Product Management

The Stages of Agile Product Development Process

Asli Aladag

Product Owner @ MOIA

📝

4 Articles
Asli is an experienced Product Manager, currently in e-mobility industry with a demonstrated history of working in start-ups. She has strong community and professional skilled in Product Management, Agile, Scrum and Kanban, with engineering (BSc) and management (MSc) background. Hatha Yoga Instructor
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Agile product development is a journey.

It starts with an idea or a concept. It then continues in developing the product, testing it, releasing it, then iterating with the help of fast feedback loops.

Agile product development differs in every organization and product. The difference comes from the nature of the product being developed (physical, digital, existing, new, etc.) and the organization type. Even though the detail of the process might be different, the progress of the high-level journey stays similar.

In this article, digital product development will be in focus.

People use products to solve an existing problem.

The first step to creating a successful product is to identify the problem that your potential users are struggling with.

To understand the problem, you need to start conversations with potential customers.

Use your friends, family, acquaintances, or network to dig deeper into the problem space.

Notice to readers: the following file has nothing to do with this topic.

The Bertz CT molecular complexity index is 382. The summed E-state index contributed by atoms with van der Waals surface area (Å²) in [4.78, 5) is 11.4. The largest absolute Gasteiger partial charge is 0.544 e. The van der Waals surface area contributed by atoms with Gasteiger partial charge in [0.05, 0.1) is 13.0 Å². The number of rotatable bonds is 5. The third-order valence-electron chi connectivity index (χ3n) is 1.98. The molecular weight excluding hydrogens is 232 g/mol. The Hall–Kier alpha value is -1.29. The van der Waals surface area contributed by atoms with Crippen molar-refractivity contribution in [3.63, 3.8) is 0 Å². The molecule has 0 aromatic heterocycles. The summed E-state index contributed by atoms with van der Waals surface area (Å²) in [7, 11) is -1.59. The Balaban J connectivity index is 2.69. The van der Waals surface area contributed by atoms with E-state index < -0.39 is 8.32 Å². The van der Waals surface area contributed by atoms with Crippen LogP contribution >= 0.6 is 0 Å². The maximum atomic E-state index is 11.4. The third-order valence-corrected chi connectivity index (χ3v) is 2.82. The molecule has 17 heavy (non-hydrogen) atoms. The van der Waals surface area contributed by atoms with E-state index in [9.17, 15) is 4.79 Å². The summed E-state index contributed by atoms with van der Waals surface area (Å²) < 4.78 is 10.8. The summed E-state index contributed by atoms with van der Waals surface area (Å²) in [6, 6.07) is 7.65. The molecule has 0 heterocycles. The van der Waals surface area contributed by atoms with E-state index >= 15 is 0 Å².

This is the most crucial step in agile product development. If you identified a problem, that actually doesn't exist the effort in the next stages will be a waste of time.

To identify the problem you should focus on solving, you should conduct surveys, user interviews and get as many insights. In this stage, be careful not to shadow your efforts with your biases. It's a common mistake for many product managers to already have a fixed mindset for problem identification. This results in trying to confirm her idea instead of pivoting if the initial problem is not validated.

After identifying the problem which results in a product idea, you need to quantify the problem and hence the opportunity. Try to understand how big the problem is, how many potential customers face the problem. Validate if people will be willing to pay for a solution. Remember you can have the perfect solution to an existing problem. However, if no one is willing to pay for it you will not survive in the long term.

Conceptualize and validate the product